This type of drinking cup, depicting flying phalli, was popular in Roman Britain during the third and fourth centuries. The symbol of the phallus is a representation of the deity Fascinus, who was believed to bring good luck to those who embraced his phallic emblem. May every sip you take from this cup bring you good luck!
This particularly magnificent design is based on a cup that was excavated in Cambridgeshire and is amongst the treasure that grace the display cases in the British Museum.
Made primarily in the Nene Valley around the present day Peterborough, the dark colour coat finish made use of materials from the Romano British Iron industries in the area. These pots were distributed widely throughout the province of Britannia and are found extensively on Hadrian's Wall.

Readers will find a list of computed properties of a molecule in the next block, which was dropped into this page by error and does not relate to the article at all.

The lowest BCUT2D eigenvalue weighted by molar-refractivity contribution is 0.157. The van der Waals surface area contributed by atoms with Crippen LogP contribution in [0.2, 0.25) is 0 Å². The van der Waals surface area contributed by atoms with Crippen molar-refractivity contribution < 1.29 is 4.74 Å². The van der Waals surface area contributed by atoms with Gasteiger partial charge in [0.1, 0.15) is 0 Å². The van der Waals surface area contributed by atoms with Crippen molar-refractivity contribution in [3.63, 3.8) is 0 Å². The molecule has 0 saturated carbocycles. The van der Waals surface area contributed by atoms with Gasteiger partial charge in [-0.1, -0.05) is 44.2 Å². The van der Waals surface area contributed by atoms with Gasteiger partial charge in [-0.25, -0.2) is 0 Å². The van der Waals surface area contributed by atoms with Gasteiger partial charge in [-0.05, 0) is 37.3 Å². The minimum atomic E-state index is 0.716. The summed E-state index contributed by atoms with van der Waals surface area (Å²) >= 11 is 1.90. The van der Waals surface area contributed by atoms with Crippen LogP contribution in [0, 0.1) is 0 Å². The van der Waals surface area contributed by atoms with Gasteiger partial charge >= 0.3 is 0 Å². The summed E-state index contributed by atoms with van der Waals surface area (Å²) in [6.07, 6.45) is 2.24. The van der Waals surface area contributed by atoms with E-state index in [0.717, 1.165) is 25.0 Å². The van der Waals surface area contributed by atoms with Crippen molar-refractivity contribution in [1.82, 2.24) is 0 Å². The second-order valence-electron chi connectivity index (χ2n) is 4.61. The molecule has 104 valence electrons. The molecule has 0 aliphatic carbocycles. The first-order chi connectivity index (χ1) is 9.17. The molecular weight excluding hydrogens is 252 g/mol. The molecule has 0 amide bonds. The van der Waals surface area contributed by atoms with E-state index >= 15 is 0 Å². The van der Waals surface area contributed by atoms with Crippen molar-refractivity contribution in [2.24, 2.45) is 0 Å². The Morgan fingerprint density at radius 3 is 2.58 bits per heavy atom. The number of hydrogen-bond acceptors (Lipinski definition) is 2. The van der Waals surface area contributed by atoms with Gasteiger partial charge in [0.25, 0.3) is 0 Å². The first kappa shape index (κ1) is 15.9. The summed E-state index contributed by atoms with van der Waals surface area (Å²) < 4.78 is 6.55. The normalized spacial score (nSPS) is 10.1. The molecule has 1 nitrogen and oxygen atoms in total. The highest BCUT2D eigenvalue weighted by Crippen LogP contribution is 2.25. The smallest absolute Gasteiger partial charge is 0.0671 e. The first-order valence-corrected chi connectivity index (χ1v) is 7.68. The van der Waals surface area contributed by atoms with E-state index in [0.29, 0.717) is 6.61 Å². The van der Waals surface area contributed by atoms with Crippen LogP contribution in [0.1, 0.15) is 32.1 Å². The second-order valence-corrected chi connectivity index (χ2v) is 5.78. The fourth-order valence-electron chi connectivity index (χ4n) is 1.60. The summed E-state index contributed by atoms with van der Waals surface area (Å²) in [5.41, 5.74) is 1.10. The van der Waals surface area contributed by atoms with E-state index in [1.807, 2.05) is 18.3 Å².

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Approx 155 mm tall , 145 mm diameter
This replica Roman pot has been hand made in Northumberland by Potted History, based on an original artefact. It has been fired to a temperature of between 800 & 1000 Centigrade, to emulate the same techniques that the original potters would have employed nearly two thousand years ago. This process often results in variations of the surface colour and texture, as is common with the original Roman Pottery. As each pot varies you many not receive the exact cup in the images. You can be sure that due to the variations caused by the firing and hand-making process, your pot will be a one of a kind.
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